Parliament and Peterloo (Exhibition)

Parliament & Peterloo exhibition in Parliament

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Rating:
3
On July 22, 2019
Last modified:August 17, 2019

Summary:

A summer exhibition in Westminster Hall, Houses of Parliament covers the events of the Peterloo Massacre, 16 August 1819 when a cavalry charge into a crowd of Manchester protestors led to 18 deaths and around 500 injured. The display boards detail the unfolding political and social turmoil in calendar order, starting with the end of the 22-year Napoleonic Wars in 1815, which left many soldiers destitute, injured and disillusioned.

Best bring your reading glasses because there’s a lot of info to take in about the aftermath of the Battle of Waterloo and how it bled into the UK unrest. But here’s a breakdown: Napoleon was defeated in 1815 but Britain accumulated huge debts to secure victory, the nation’s economy had basically run on decades of military demand, with the Midlands and the North working hard to meet these needs. When this dried up after peace was declared, the economy suffered, unemployment in these regions soared and 300,000 soldiers were seeking jobs which weren’t there or struggling with life-changing injuries.

Parliament & Peterloo, exhibition at Parliament

It’s plain to see from the tone of the exhibition and the historic details provided that the nobility and landowning classes were the government’s main concerns. You are shown how the Corn Laws introduced in 1815 were there to safeguard the livelihoods of these rich farmers by taxing cheaper grain imports. Bread prices increased nationwide because of PM Lord Liverpool’s Corn Laws and weren’t helped when the eruption of Mount Tambora, Indonesia proved formidable enough to spread a dust cloud which triggered global crop damage. We are informed that the already needy Brits now began to starve and unrest began to spread.

Bear in mind, the government was fearful of French revolutionary ideas spreading to the UK during the Napoleonic Wars and had already started to clamp down on dissent and public meetings. The display boards highlight how the confluence of political and social change injects history-making potency into such events.

Happening around the same time, the 1811-1816 Luddite Rebellion was, at first glance, merely a protest against industrialisation and capitalism but was actually sparked into life by the lack of food and jobs after the Battle of Waterloo. This Luddite Rebellion which began with rioters smashing machinery in Nottingham before spreading nationwide, is highlighted as one of the events leading to the Peterloo Massacre.

You’ll find both dignified portraits and slightly lampooning caricatures of all the main figures. The rather noble looking Henry Hunt is painted in his finest clothes sat at a reading table with newspapers, quill and writing pad. We are told he was a political radical who went to Manchester in 1819 to stand as an MP in a mock election. This sounds harmless enough until you are made aware that Manchester wasn’t allowed any MPs at that time.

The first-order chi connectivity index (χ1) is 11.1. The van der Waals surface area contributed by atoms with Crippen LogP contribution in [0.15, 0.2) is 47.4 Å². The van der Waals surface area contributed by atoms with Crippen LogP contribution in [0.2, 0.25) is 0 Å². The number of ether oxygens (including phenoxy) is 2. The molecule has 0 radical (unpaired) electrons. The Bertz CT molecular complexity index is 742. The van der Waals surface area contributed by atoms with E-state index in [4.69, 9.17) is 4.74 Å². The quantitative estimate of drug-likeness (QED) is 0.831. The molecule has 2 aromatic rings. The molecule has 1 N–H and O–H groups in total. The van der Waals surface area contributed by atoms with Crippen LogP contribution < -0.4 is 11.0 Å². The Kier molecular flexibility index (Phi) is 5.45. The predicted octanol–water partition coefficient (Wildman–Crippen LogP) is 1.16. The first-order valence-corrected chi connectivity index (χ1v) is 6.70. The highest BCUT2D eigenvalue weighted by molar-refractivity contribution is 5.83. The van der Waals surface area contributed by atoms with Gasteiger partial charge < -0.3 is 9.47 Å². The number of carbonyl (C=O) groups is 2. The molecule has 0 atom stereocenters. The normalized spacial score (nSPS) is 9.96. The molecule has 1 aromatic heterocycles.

Parliament & Peterloo exhibition in Parliament

After being banned by Home Secretary Lord Sidmouth, he persisted with another pro-parliamentary rally in St Peter’s Field, Manchester which attracted 60,000 people. The Government, disturbed by the numbers, sent in the 15th Hussars, a British army cavalry unit and demanded Hunt’s arrest. The persistent dissent from the crowds and the over the top reaction of the cavalry resulted in the Peterloo Massacre.

An interactive display unit brings you closer to the actual archive of documents, including the raft of legislative which followed the massacre. Still ill at ease with the Peterloo and Luddite rebels, the government passed six acts, their chief purpose to stamp out British dissent. The Seditious Meetings Act was typical of these and it’s pointed out that amongst those arrested was black Jamaican activist William Davidson, executed for plotting to assassinate the Cabinet.

The actual speeches by Lord Sidmouth on February 27, 1817 imposing the Suspension Bill in the House of Lords and the Peterloo Massacre petition by Mary Fildes (15 May 1821) are read out on video by actors from Royal Holloway, University of London. Mary Fildes, President of the Female reform Society, was amongst the speakers at Peterloo and sought an enquiry into the deaths. Through an actor, she relates how she was beaten to the ground by constables and almost faced death when a cavalry swordsman drew arms at her. She was amongst the few lucky enough to be in the position to petition Parliament, which hadn’t yet even extended the right to vote beyond rich shopkeepers.

Parliament & Peterloo Westminster Hall, Houses of Parliament, London SWIA OAA, 4 July – 26 September 2019

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Eddie Saint-Jean

Eddie Saint-Jean is an arts reviewer with a background in art theory, film and theatre.

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